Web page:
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Collimator Damage PowerPoint Presentation
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Collimator Damage

Collimator Damage

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Collimator Damage

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  1. Collimator Damage Adriana Bungau The University of Manchester Cockcroft Institute “All Hands Meeting” , January 2006

  2. What we do: • Collaboration between RAL, Manchester University and Daresbury Laboratory • Goal: • determine optimal material and geometry for ILC collimators in order to • maximize the collimation efficiency and minimize the wakefield effects • Investigate the heating effects caused by various patterns of energy deposit using ANSYS (G. Ellwood -RAL, G.Kourevlev –Manchester Univ.) • Simulate the energy deposition in a spoiler of specified geometry due to a beam being mis-steered using FLUKA ( L. Fernandez – Daresbury) and Geant4 (A.Bungau – Manchester Univ. ) • Cross-check these studies with Lewis Keller’s results on spoiler survival (SLAC) • Study a range of geometry/material combinations that allows low wakefields and verify these experimentally

  3. Update report on material damage Geant4/Fluka results: Model of an isometric view of the collimator (geometry, material) Simulations of the energy deposition along z at several depths; distributions in various 2D projections of the energy density Calculations of the corresponding increase in temperature Kinetic energy of the outgoing particles Results passed on for ANSYS studies ANSYS results: Studies of steady state heating effects (3d isothermal contours-consistent) Comparation between ANSYS simulations and analytic calculations (good agreement) ANSYS used to predict stress induced in a 3d solid (apply to the collimator geometry)

  4. y x z Collimator geometry (modelled with Geant4) Dimensions: x = 38 mm y = 17 mm z = 21.4 mm Z = 122.64 mm θ = 324 mrad Material: Ti alloy (Ti-6Al-4V)  = 4.42 g/cm3 melting temperature 1649 C° c = 560 J/kg C°

  5. Beam profile • Ellipsoid with x =111 m y = 9 m • Simulated particles: 104 electrons/bunch • E = 250 GeV • Energy cutoff: e- kinetic energy cutoff = 2.0 MeV ->2.9 mm range in Ti alloy e+ kinetic energy cutoff = 2.0 MeV ->3.1 mm range in Ti alloy  energy cutoff =100.4 KeV ->6.18 cm attenuation length in Ti alloy

  6. Energy deposition in Ti alloy at 2 mm depth • the beam is sent through the collimator along z at 2 mm depth • Edep max in the second wedge at ≈14 mm • the mesh size should be smaller than the beam size for realistic results • at z≈14 mm: max energy deposition is 3 GeV/2e-3 mm3 -> ∆T = 215 K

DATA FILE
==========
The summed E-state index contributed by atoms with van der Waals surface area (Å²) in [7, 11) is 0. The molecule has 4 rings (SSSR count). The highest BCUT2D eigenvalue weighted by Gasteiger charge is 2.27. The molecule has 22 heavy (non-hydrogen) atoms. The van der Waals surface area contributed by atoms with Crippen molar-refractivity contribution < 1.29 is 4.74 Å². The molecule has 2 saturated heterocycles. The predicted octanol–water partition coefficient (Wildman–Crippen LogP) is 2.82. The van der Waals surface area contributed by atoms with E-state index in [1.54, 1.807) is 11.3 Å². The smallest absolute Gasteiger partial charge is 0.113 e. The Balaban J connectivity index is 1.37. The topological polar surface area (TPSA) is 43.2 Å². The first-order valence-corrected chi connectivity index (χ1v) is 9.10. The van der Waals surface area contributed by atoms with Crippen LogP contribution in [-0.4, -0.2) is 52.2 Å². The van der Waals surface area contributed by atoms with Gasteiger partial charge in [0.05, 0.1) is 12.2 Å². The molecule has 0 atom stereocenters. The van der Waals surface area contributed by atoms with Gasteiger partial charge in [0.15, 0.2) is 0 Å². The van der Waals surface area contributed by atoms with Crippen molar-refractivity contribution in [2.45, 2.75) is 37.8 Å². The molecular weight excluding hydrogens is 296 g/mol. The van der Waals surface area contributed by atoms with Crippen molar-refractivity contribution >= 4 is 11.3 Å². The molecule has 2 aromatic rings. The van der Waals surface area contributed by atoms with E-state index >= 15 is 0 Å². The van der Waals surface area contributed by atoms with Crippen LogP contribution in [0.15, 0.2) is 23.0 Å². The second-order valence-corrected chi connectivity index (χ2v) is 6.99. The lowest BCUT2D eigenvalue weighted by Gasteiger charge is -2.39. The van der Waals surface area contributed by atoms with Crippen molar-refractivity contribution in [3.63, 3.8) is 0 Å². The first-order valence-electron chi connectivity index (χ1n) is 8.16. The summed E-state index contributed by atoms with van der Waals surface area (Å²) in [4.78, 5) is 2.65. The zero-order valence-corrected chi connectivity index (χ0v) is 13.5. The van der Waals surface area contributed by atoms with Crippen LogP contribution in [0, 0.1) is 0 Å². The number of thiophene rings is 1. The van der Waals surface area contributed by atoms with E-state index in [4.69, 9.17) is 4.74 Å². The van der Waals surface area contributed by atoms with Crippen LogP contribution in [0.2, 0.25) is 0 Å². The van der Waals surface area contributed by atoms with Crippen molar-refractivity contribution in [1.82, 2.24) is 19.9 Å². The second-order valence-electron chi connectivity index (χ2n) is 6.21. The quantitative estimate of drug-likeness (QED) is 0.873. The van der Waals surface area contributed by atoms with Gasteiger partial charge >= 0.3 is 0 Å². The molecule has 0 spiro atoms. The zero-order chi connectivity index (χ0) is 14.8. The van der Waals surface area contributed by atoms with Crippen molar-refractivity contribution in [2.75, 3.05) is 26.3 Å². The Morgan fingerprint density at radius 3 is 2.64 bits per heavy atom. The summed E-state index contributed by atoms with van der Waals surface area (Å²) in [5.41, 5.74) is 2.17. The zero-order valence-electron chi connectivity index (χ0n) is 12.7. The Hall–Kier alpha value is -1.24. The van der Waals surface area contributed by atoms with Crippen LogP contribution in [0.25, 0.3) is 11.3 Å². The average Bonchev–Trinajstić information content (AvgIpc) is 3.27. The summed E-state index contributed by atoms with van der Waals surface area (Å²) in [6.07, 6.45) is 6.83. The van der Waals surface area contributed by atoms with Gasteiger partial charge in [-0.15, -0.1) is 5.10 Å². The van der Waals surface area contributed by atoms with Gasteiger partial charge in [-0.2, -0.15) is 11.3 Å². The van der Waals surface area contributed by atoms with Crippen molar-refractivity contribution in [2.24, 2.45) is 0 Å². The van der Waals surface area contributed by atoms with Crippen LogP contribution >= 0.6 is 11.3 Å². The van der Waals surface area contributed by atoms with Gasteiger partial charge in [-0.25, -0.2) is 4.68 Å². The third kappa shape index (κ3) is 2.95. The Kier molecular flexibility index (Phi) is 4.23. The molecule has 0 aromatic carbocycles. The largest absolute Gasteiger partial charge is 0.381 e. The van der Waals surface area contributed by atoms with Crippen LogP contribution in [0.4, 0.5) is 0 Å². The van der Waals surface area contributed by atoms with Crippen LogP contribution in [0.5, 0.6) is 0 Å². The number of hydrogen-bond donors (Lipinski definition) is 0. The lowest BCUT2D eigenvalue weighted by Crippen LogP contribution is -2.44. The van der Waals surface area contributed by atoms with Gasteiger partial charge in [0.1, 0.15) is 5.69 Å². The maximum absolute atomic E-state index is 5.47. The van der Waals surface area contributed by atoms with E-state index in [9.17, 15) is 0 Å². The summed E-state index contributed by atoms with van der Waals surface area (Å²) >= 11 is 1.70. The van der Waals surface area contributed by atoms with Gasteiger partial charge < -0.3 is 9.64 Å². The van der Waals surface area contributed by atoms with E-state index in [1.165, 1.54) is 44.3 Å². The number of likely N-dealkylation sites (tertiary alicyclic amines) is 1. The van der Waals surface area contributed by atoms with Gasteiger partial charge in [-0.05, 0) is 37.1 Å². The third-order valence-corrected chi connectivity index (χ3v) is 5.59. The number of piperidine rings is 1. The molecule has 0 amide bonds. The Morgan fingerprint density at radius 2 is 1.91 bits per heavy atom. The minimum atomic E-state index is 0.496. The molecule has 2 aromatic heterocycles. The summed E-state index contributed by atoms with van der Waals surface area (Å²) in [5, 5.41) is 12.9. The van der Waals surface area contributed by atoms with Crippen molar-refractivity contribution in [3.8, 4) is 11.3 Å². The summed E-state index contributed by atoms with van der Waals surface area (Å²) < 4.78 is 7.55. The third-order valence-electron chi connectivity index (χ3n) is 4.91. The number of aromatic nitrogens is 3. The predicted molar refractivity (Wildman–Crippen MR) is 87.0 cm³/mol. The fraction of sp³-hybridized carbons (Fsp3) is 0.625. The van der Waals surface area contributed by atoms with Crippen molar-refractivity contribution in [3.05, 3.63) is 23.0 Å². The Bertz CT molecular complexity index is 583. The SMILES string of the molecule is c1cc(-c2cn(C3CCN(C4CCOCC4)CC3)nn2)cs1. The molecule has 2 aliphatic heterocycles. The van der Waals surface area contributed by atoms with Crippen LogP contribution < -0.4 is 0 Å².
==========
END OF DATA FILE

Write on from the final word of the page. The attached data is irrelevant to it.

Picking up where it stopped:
7. Energy deposition at 10 mm depth in Ti alloy • the beam goes through the collimator at 10 mm depth • max Edep at 10 mm depth is at ≈35 mm along z (second wedge) • at z≈35 mm, the max Edep is 6.66 GeV/2e-3 mm3 -> ∆T = 430 K

  8. e.m. shower for one 250 GeV e- at 2 mm depth e.m. shower for one 250 GeV e- at 10 mm depth

  9. Energy deposition at 16 mm depth in Ti alloy spoiler • the beam is sent through the collimator at 16 mm depth • max Edep is at ≈55 mm • max Edep = 8 GeV/2e-3 mm3 -> ∆T = 517 K

  10. e.m. shower for one 250 GeV e- at 16 mm depth

  11. Summary e- : multiplicity ≈ 4 e+: multiplicity ≈ 3 L.Keller: e+ : multiplicity ≈ 4 e- : multiplicity ≈ 4

  12. Direct Hits on Spoilers Maximum ∆T/2x1010 bunch at Hit Location, °C/bunch Geant 4 simulation L. Keller *with a spread in energy ∆E/E = 0.06 %

  13. Conclusion The instantaneous temperature rise at various depths were below the melting temperature of the Ti alloy ->collimators are not in danger in case of a direct hit from one bunch Little energy deposition in the material – a large fraction of the energy appears as photons emerging from the collimators Future plans Compare the Geant4 results with Fluka predictions Carry out a survey of materials (so far only Ti and Ti-6Al-4V were used) Pass on the energy deposits files for ANSYS studies ( RAL)